This is in regards to the ongoing academic scandal investigation that has overshadowed UNC for years now. However, the new document wasn’t immediately released to public, so it's unclear how the amended NOA differs from first NOA, which hit the school with five potential top-level violations, including lack of institutional control.
The NCAA first sent an NOA yo UNC last May. UNC had 90 days to respond, but that process paused in August when the school reported additional information to the NCAA for review. More than likely, it was a move to delay the NCAA's eventual punishment so this past season's team could compete for a national title, which they came one miracle buzzer-beater away from getting.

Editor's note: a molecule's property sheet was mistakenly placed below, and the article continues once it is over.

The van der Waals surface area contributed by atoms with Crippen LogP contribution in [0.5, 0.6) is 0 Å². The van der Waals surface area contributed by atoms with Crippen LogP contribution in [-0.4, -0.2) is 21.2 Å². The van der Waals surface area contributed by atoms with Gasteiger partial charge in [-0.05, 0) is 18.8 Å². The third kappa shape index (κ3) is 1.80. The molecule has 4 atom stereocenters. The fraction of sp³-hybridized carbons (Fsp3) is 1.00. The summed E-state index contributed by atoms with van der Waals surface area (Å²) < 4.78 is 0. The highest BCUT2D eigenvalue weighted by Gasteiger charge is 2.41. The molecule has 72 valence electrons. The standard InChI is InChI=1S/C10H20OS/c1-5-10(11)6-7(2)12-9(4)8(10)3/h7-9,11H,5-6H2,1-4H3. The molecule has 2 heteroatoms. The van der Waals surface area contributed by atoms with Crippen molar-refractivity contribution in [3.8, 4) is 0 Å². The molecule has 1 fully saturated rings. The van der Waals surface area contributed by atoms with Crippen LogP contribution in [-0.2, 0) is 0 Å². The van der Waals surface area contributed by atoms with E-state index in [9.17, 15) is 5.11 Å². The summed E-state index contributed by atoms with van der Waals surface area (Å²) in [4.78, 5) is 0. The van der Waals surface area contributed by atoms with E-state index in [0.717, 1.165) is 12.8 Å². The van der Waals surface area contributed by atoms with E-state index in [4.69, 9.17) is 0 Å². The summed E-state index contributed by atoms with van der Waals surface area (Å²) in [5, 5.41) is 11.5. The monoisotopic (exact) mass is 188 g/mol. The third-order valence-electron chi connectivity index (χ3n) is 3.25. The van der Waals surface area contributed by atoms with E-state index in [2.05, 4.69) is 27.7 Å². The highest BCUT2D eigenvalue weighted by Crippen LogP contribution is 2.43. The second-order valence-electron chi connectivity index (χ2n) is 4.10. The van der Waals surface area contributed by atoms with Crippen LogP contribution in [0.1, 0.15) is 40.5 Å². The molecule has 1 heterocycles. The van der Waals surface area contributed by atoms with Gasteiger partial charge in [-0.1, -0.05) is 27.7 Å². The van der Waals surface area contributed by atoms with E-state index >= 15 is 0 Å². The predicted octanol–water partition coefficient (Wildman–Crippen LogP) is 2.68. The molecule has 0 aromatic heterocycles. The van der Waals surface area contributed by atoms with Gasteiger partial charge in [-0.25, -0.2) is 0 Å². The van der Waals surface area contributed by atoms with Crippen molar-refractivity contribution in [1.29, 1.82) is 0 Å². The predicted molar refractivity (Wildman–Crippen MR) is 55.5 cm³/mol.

At this point, one postseason ban seems like the minimum UNC will get, so of course they didn't want that to take place during last season when a title was within reach.
Depending on how many players were taking fraudulent classes could affect wins, banners and even championships being vacated. The report details just how deep this scandal goes and how it involves players on the 2005 championship team.
Ten members of UNC’s 2005 national championship team, for instance, majored in AFAM. By the 2008-09 academic year, when UNC won its second national championship under coach Roy Williams, men’s basketball players’ enrollments in the suspect AFAM classes had declined considerably.
Even so, under Williams men’s basketball players accounted for 167 enrollments in the suspect AFAM classes that are at the heart of the case. Those classes began in 1993, according to Kenneth Wainstein’s independent investigation, and ended in 2011.